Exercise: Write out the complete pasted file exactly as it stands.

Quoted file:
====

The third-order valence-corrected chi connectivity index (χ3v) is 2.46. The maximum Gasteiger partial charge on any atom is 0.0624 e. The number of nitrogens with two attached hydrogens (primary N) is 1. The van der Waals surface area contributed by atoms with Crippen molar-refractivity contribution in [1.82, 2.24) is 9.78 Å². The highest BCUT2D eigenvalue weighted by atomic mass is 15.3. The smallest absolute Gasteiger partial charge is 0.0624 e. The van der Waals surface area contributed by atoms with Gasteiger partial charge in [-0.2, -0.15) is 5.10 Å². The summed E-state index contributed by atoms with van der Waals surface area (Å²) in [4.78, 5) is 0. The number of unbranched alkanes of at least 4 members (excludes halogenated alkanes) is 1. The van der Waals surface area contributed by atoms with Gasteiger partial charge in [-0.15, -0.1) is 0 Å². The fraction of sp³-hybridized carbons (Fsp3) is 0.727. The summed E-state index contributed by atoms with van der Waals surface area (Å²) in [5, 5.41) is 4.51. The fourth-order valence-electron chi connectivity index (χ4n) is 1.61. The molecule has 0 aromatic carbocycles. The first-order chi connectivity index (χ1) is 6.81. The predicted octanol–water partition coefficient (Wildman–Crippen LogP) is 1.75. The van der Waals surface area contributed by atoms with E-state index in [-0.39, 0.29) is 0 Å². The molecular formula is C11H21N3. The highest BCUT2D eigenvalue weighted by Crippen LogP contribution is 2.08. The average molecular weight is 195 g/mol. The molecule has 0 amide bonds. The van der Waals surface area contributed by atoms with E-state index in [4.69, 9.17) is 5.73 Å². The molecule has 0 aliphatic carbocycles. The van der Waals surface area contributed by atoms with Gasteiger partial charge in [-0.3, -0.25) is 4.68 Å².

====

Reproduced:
The third-order valence-corrected chi connectivity index (χ3v) is 2.46. The maximum Gasteiger partial charge on any atom is 0.0624 e. The number of nitrogens with two attached hydrogens (primary N) is 1. The van der Waals surface area contributed by atoms with Crippen molar-refractivity contribution in [1.82, 2.24) is 9.78 Å². The highest BCUT2D eigenvalue weighted by atomic mass is 15.3. The smallest absolute Gasteiger partial charge is 0.0624 e. The van der Waals surface area contributed by atoms with Gasteiger partial charge in [-0.2, -0.15) is 5.10 Å². The summed E-state index contributed by atoms with van der Waals surface area (Å²) in [4.78, 5) is 0. The number of unbranched alkanes of at least 4 members (excludes halogenated alkanes) is 1. The van der Waals surface area contributed by atoms with Gasteiger partial charge in [-0.15, -0.1) is 0 Å². The fraction of sp³-hybridized carbons (Fsp3) is 0.727. The summed E-state index contributed by atoms with van der Waals surface area (Å²) in [5, 5.41) is 4.51. The fourth-order valence-electron chi connectivity index (χ4n) is 1.61. The molecule has 0 aromatic carbocycles. The first-order chi connectivity index (χ1) is 6.81. The predicted octanol–water partition coefficient (Wildman–Crippen LogP) is 1.75. The van der Waals surface area contributed by atoms with E-state index in [-0.39, 0.29) is 0 Å². The molecular formula is C11H21N3. The highest BCUT2D eigenvalue weighted by Crippen LogP contribution is 2.08. The average molecular weight is 195 g/mol. The molecule has 0 amide bonds. The van der Waals surface area contributed by atoms with E-state index in [4.69, 9.17) is 5.73 Å². The molecule has 0 aliphatic carbocycles. The van der Waals surface area contributed by atoms with Gasteiger partial charge in [-0.3, -0.25) is 4.68 Å².